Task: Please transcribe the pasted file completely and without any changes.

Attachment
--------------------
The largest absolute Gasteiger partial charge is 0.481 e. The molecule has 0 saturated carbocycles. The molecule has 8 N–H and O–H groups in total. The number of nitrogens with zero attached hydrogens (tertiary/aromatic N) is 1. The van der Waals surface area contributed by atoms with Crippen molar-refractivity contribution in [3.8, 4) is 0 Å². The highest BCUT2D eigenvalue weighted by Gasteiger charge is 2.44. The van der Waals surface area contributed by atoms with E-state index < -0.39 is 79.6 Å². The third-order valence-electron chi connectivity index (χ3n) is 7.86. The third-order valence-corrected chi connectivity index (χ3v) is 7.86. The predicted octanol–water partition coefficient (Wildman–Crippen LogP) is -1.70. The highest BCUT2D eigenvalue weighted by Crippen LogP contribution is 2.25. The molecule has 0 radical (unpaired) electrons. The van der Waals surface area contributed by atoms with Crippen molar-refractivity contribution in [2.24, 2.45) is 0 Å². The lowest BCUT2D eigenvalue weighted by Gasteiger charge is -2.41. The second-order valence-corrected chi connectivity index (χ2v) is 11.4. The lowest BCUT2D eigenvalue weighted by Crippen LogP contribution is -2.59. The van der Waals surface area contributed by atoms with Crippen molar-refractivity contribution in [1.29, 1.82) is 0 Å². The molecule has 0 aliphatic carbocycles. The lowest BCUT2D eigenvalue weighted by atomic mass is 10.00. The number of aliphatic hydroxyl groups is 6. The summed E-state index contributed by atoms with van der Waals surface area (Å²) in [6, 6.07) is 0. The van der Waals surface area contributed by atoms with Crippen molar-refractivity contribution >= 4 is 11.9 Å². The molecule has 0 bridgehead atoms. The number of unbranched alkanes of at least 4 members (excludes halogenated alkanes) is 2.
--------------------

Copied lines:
The largest absolute Gasteiger partial charge is 0.481 e. The molecule has 0 saturated carbocycles. The molecule has 8 N–H and O–H groups in total. The number of nitrogens with zero attached hydrogens (tertiary/aromatic N) is 1. The van der Waals surface area contributed by atoms with Crippen molar-refractivity contribution in [3.8, 4) is 0 Å². The highest BCUT2D eigenvalue weighted by Gasteiger charge is 2.44. The van der Waals surface area contributed by atoms with E-state index < -0.39 is 79.6 Å². The third-order valence-electron chi connectivity index (χ3n) is 7.86. The third-order valence-corrected chi connectivity index (χ3v) is 7.86. The predicted octanol–water partition coefficient (Wildman–Crippen LogP) is -1.70. The highest BCUT2D eigenvalue weighted by Crippen LogP contribution is 2.25. The molecule has 0 radical (unpaired) electrons. The van der Waals surface area contributed by atoms with Crippen molar-refractivity contribution in [2.24, 2.45) is 0 Å². The lowest BCUT2D eigenvalue weighted by Gasteiger charge is -2.41. The second-order valence-corrected chi connectivity index (χ2v) is 11.4. The lowest BCUT2D eigenvalue weighted by Crippen LogP contribution is -2.59. The van der Waals surface area contributed by atoms with Crippen molar-refractivity contribution in [1.29, 1.82) is 0 Å². The molecule has 0 aliphatic carbocycles. The lowest BCUT2D eigenvalue weighted by atomic mass is 10.00. The number of aliphatic hydroxyl groups is 6. The summed E-state index contributed by atoms with van der Waals surface area (Å²) in [6, 6.07) is 0. The van der Waals surface area contributed by atoms with Crippen molar-refractivity contribution >= 4 is 11.9 Å². The molecule has 0 bridgehead atoms. The number of unbranched alkanes of at least 4 members (excludes halogenated alkanes) is 2.